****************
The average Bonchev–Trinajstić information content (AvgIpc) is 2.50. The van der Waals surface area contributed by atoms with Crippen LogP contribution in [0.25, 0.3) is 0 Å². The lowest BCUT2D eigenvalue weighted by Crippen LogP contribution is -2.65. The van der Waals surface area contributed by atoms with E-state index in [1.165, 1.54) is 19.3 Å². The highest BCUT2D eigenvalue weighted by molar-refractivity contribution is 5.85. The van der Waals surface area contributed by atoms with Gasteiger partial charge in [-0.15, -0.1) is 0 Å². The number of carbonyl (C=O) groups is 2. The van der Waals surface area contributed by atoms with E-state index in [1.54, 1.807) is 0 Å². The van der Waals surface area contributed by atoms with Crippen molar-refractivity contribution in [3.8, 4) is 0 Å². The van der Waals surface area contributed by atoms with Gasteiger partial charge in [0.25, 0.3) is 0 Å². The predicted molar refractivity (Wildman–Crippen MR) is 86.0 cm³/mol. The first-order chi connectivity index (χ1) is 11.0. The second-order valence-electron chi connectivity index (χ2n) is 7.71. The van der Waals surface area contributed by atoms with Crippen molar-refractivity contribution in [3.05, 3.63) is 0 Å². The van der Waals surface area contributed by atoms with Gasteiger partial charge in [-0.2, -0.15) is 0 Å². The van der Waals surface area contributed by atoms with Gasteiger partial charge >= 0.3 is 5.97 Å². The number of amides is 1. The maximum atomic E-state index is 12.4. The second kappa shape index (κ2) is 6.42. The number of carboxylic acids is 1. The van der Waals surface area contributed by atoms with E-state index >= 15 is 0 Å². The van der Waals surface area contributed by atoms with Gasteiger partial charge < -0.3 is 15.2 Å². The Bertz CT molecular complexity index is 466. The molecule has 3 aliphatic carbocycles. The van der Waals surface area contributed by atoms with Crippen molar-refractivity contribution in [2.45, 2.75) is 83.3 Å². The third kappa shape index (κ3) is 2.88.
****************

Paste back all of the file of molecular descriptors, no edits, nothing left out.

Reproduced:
The average Bonchev–Trinajstić information content (AvgIpc) is 2.50. The van der Waals surface area contributed by atoms with Crippen LogP contribution in [0.25, 0.3) is 0 Å². The lowest BCUT2D eigenvalue weighted by Crippen LogP contribution is -2.65. The van der Waals surface area contributed by atoms with E-state index in [1.165, 1.54) is 19.3 Å². The highest BCUT2D eigenvalue weighted by molar-refractivity contribution is 5.85. The van der Waals surface area contributed by atoms with Gasteiger partial charge in [-0.15, -0.1) is 0 Å². The number of carbonyl (C=O) groups is 2. The van der Waals surface area contributed by atoms with E-state index in [1.54, 1.807) is 0 Å². The van der Waals surface area contributed by atoms with Crippen molar-refractivity contribution in [3.8, 4) is 0 Å². The van der Waals surface area contributed by atoms with Gasteiger partial charge in [0.25, 0.3) is 0 Å². The predicted molar refractivity (Wildman–Crippen MR) is 86.0 cm³/mol. The first-order chi connectivity index (χ1) is 11.0. The second-order valence-electron chi connectivity index (χ2n) is 7.71. The van der Waals surface area contributed by atoms with Crippen molar-refractivity contribution in [3.05, 3.63) is 0 Å². The van der Waals surface area contributed by atoms with Gasteiger partial charge in [-0.2, -0.15) is 0 Å². The van der Waals surface area contributed by atoms with Gasteiger partial charge >= 0.3 is 5.97 Å². The number of amides is 1. The maximum atomic E-state index is 12.4. The second kappa shape index (κ2) is 6.42. The number of carboxylic acids is 1. The van der Waals surface area contributed by atoms with E-state index >= 15 is 0 Å². The van der Waals surface area contributed by atoms with Gasteiger partial charge < -0.3 is 15.2 Å². The Bertz CT molecular complexity index is 466. The molecule has 3 aliphatic carbocycles. The van der Waals surface area contributed by atoms with Crippen molar-refractivity contribution in [2.45, 2.75) is 83.3 Å². The third kappa shape index (κ3) is 2.88.